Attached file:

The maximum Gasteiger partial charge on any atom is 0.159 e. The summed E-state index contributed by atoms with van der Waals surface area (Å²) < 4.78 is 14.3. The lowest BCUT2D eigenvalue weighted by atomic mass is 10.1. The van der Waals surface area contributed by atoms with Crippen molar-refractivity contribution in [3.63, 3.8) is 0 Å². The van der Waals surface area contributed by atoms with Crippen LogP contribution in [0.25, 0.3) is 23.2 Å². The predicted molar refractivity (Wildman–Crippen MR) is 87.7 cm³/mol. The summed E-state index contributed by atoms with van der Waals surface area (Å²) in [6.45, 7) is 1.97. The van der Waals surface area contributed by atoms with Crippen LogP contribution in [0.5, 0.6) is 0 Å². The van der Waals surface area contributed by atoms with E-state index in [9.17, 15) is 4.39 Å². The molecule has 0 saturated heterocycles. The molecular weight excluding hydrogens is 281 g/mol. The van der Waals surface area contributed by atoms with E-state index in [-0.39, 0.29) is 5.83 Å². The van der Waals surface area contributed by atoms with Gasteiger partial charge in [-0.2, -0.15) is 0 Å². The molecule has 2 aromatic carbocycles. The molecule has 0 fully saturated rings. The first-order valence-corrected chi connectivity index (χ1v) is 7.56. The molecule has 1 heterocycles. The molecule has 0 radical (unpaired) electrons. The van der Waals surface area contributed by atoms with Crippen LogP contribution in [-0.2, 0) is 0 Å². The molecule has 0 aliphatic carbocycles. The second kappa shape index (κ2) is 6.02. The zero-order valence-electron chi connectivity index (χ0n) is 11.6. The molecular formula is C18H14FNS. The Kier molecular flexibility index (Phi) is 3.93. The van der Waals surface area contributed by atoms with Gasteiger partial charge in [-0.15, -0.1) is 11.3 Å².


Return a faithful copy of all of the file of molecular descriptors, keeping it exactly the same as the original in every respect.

The maximum Gasteiger partial charge on any atom is 0.159 e. The summed E-state index contributed by atoms with van der Waals surface area (Å²) < 4.78 is 14.3. The lowest BCUT2D eigenvalue weighted by atomic mass is 10.1. The van der Waals surface area contributed by atoms with Crippen molar-refractivity contribution in [3.63, 3.8) is 0 Å². The van der Waals surface area contributed by atoms with Crippen LogP contribution in [0.25, 0.3) is 23.2 Å². The predicted molar refractivity (Wildman–Crippen MR) is 87.7 cm³/mol. The summed E-state index contributed by atoms with van der Waals surface area (Å²) in [6.45, 7) is 1.97. The van der Waals surface area contributed by atoms with Crippen LogP contribution in [0.5, 0.6) is 0 Å². The van der Waals surface area contributed by atoms with E-state index in [9.17, 15) is 4.39 Å². The molecule has 0 saturated heterocycles. The molecular weight excluding hydrogens is 281 g/mol. The van der Waals surface area contributed by atoms with E-state index in [-0.39, 0.29) is 5.83 Å². The van der Waals surface area contributed by atoms with Gasteiger partial charge in [-0.2, -0.15) is 0 Å². The molecule has 2 aromatic carbocycles. The molecule has 0 fully saturated rings. The first-order valence-corrected chi connectivity index (χ1v) is 7.56. The molecule has 1 heterocycles. The molecule has 0 radical (unpaired) electrons. The van der Waals surface area contributed by atoms with Crippen LogP contribution in [-0.2, 0) is 0 Å². The molecule has 0 aliphatic carbocycles. The second kappa shape index (κ2) is 6.02. The zero-order valence-electron chi connectivity index (χ0n) is 11.6. The molecular formula is C18H14FNS. The Kier molecular flexibility index (Phi) is 3.93. The van der Waals surface area contributed by atoms with Gasteiger partial charge in [-0.15, -0.1) is 11.3 Å².